Angel, 1984 (*****)
outstanding cult classic about Molly, a bright 15 year old schoolgirl by day, Hollywood Boulevard hooker by night, plus her colourful band of faithful friends including a Jewish dyke, a huge tranny, and a glass-eyed cop, amongst others, as they try to nail a necrophiliac serial killer who's on the loose around the Strip; Donna Wilkes is sensational as young Molly and it's almost impossible to believe she was 25 when making this; I also can't imagine a film nowadays portraying subject matter like this with such affection and without condemnation, now we're stuck with hateful born-again moralists such as Moodysson and Haneke

Heavenly Bodies, 1984 (****)
the beautiful Cynthia Dale is fantastic as the female lead in this awesome low budget Canadian dance movie about three girls who set up an aerobics studio in a converted factory, the hi-nrg soundtrack is one of the best of the decade

Tomboy, 1985 (****)
80s camp heaven - you've got everything here, music, hairstyles, sexy clothes, bare breasts, and the iconic beauty of Betsy Russell (yes, she of Saw fame) in a fantastically nuanced role as the young girl working as a car mechanic

Bloody Pom Poms, 1988 (**)
a pretty incompetent generic slasher you badly want to like but ulitmately merely serves to remind one how effective and brilliantly made the canonical non-apocryphal first eight Friday The 13th movies were, even with the limited budgets at their disposal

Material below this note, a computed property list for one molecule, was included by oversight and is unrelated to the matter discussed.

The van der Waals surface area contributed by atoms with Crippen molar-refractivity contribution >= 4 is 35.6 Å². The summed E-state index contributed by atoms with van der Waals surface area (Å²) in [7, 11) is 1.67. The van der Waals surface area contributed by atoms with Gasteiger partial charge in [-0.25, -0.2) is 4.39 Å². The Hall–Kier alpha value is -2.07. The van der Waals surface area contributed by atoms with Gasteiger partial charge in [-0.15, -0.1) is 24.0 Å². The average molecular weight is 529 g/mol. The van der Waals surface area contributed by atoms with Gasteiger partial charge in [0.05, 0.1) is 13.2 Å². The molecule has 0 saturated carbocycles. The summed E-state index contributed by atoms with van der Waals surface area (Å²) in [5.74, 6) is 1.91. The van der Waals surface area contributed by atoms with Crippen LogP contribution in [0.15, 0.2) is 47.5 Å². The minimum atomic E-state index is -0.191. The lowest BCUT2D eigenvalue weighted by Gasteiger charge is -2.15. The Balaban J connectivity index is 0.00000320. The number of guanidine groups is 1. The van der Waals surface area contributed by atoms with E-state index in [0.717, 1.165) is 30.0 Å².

Vicious Lips, 1988 (**)
intergalactic cyberdyke band Vicious Lips, along with their new singer, race across the galaxy to perform a gig; despite desperately low production values (and yet probably only a little worse than the shoddy fx in Star Wars), it's worth watching for the highly enjoyable musical moments and some occasionally successful flashes of campy humour


Tuesday, March 08, 2011


Yes, it's hard to believe. After several years' toil, all the songs for the Cut Hands album are finished and there's not going to be any more tweaking, enhancing, or indeed fiddling. The finalised track listing is here below. So now before there comes any more temptation for meddling and interference, it's going to be shipped off for mastering.

Welcome To The Feast Of Trumpets
Stabbers Conspiracy
Rain Washes Over Chaff
Nzambi Ia Lufua
Who No Know Go Knows
++++ (Four Crosses)
Shut Up And Bleed
Munkisi Munkondi
Ezili Freda
Bia Mintatu
Rain Washes Over Every Thing

Friday, March 04, 2011


Bingo And The Suicide Strategy

Don't ask why as I can't even remember myself how, as a teenager, I started going along to bingo evenings at the local Mecca, a gaudy cavernous hall in Brighton that had clearly once seen more elegance and glamour. Maybe it was just the allure of experiencing an unusual subculture; it certainly wasn't in order to meet anyone there, mostly frequented by  middle-aged or elderly women as it was. Each and every one armed with a drink and a fat marker pen, all entirely focused on their table array of bingo cards, readying themselves for eyes down.